Algorithm development to facilitate rapid detection of low value interventions in response to health service savings requirement: South East London experience
PHE ePoster Library. Giddings R. Apr 10, 2019; 257489; 15360
Dr. Rebecca Giddings
Dr. Rebecca Giddings
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Abstract Introduction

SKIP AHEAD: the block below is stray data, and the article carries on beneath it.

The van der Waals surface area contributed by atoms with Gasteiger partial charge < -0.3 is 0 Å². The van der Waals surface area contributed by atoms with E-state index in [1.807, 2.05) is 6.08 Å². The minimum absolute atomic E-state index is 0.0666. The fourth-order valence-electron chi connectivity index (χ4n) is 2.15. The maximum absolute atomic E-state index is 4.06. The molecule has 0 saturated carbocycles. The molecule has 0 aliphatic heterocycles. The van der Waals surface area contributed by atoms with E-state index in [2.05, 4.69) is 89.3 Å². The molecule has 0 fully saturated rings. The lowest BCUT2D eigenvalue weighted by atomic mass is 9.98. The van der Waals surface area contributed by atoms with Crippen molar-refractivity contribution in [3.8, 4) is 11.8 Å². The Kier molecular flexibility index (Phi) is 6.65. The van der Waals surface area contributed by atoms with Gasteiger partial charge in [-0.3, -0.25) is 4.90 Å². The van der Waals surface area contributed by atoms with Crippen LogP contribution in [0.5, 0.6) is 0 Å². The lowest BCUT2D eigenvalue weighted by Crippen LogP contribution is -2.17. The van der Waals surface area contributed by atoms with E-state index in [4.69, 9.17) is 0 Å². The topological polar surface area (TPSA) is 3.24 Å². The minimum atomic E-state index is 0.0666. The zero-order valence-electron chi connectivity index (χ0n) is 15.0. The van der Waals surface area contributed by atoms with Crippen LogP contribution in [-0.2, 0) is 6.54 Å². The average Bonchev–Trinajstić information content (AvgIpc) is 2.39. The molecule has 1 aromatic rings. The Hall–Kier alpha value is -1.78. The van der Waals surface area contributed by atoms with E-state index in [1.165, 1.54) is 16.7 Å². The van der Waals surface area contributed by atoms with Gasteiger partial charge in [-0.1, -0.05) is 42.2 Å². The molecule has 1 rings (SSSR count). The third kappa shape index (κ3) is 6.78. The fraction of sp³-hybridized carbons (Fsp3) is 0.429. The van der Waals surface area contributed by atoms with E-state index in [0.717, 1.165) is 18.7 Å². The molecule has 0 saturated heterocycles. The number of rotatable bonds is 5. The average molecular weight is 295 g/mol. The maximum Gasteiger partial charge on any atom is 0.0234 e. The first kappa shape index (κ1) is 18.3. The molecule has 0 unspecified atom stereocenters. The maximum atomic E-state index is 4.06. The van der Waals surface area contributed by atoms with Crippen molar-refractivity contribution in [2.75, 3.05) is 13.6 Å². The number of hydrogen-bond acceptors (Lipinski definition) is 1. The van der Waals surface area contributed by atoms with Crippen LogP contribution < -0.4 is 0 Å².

With rapidly evolving and increasingly costly healthcare interventions becoming a major pressure on health service budgets, developing a robust and values-driven approach to prioritisation is an important healthcare public health skill. Yet the huge range of interventions now possible, oftentimes amid a paucity of high quality scientific evidence, presents challenges to healthcare public health capacity. CHALLENGEFaced with a menu of 51 interventions and asked by NHS colleagues to identify candidate interventions for deeper review, the Southwark healthcare public health team was asked to rapidly review and prioritise the interventions for further investigation. The team devised an algorithm to rapidly interrogate each intervention with the intention to reduce review time for each intervention to 10 minutes. APPROACHBy identifying a hierarchy of evidence sources ranked in quality order, and integrating this into an approved algorithm, the team was able to review all 51 interventions and report in a matter of days rather than weeks. All interventions were categorised into one of four mutually exclusive and collectively exhaustive groups: i. typically for funding; ii. funded in specific circumstances; iii. not typically funded and iv. further investigation required. We reviewed 51 interventions in 10 hours, averaging 12 minutes per intervention. Our methodology revealed the majority of items (47/73, 64.4%) had sufficiently high quality evidence available to make a funding recommendation without further workup. CONCLUSIONThis approach demonstrated that our algorithm was able to improve efficiency thereby preserving capacity to undertake more in-depth analysis of some of the more challenging interventions. All of this was achieved while maintaining a robust methodology, a trail of accountability and meeting urgent timelines. In the current financial environment for the health service and increasingly constrained healthcare public health capacity, developing robust and scalable algorithms is an opportunity to ensure evidence continues to steer health service investment.
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